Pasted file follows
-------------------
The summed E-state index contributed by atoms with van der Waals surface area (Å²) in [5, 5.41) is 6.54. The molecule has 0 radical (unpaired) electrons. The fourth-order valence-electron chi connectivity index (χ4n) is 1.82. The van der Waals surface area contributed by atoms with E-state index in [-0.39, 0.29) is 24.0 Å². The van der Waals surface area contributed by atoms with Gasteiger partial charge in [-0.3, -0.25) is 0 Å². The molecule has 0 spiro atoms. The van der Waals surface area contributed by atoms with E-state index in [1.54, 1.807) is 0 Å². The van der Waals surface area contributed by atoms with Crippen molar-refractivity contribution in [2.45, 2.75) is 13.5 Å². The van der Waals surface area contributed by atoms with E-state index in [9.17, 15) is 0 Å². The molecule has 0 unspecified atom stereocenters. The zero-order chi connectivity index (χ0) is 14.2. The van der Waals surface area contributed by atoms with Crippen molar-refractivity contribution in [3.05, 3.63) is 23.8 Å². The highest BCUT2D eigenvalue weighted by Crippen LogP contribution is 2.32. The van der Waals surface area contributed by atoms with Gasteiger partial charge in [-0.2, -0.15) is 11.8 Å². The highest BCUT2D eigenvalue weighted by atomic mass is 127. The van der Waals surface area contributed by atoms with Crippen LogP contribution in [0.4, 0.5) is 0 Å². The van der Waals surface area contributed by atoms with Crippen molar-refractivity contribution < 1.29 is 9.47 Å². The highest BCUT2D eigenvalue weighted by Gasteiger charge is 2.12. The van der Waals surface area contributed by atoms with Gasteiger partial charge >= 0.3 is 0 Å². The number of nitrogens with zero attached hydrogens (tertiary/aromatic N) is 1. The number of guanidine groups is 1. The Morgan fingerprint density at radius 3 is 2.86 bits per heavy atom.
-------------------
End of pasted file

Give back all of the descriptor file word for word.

The summed E-state index contributed by atoms with van der Waals surface area (Å²) in [5, 5.41) is 6.54. The molecule has 0 radical (unpaired) electrons. The fourth-order valence-electron chi connectivity index (χ4n) is 1.82. The van der Waals surface area contributed by atoms with E-state index in [-0.39, 0.29) is 24.0 Å². The van der Waals surface area contributed by atoms with Gasteiger partial charge in [-0.3, -0.25) is 0 Å². The molecule has 0 spiro atoms. The van der Waals surface area contributed by atoms with E-state index in [1.54, 1.807) is 0 Å². The van der Waals surface area contributed by atoms with Crippen molar-refractivity contribution in [2.45, 2.75) is 13.5 Å². The van der Waals surface area contributed by atoms with E-state index in [9.17, 15) is 0 Å². The molecule has 0 unspecified atom stereocenters. The zero-order chi connectivity index (χ0) is 14.2. The van der Waals surface area contributed by atoms with Crippen molar-refractivity contribution in [3.05, 3.63) is 23.8 Å². The highest BCUT2D eigenvalue weighted by Crippen LogP contribution is 2.32. The van der Waals surface area contributed by atoms with Gasteiger partial charge in [-0.2, -0.15) is 11.8 Å². The highest BCUT2D eigenvalue weighted by atomic mass is 127. The van der Waals surface area contributed by atoms with Crippen LogP contribution in [0.4, 0.5) is 0 Å². The van der Waals surface area contributed by atoms with Crippen molar-refractivity contribution < 1.29 is 9.47 Å². The highest BCUT2D eigenvalue weighted by Gasteiger charge is 2.12. The van der Waals surface area contributed by atoms with Gasteiger partial charge >= 0.3 is 0 Å². The number of nitrogens with zero attached hydrogens (tertiary/aromatic N) is 1. The number of guanidine groups is 1. The Morgan fingerprint density at radius 3 is 2.86 bits per heavy atom.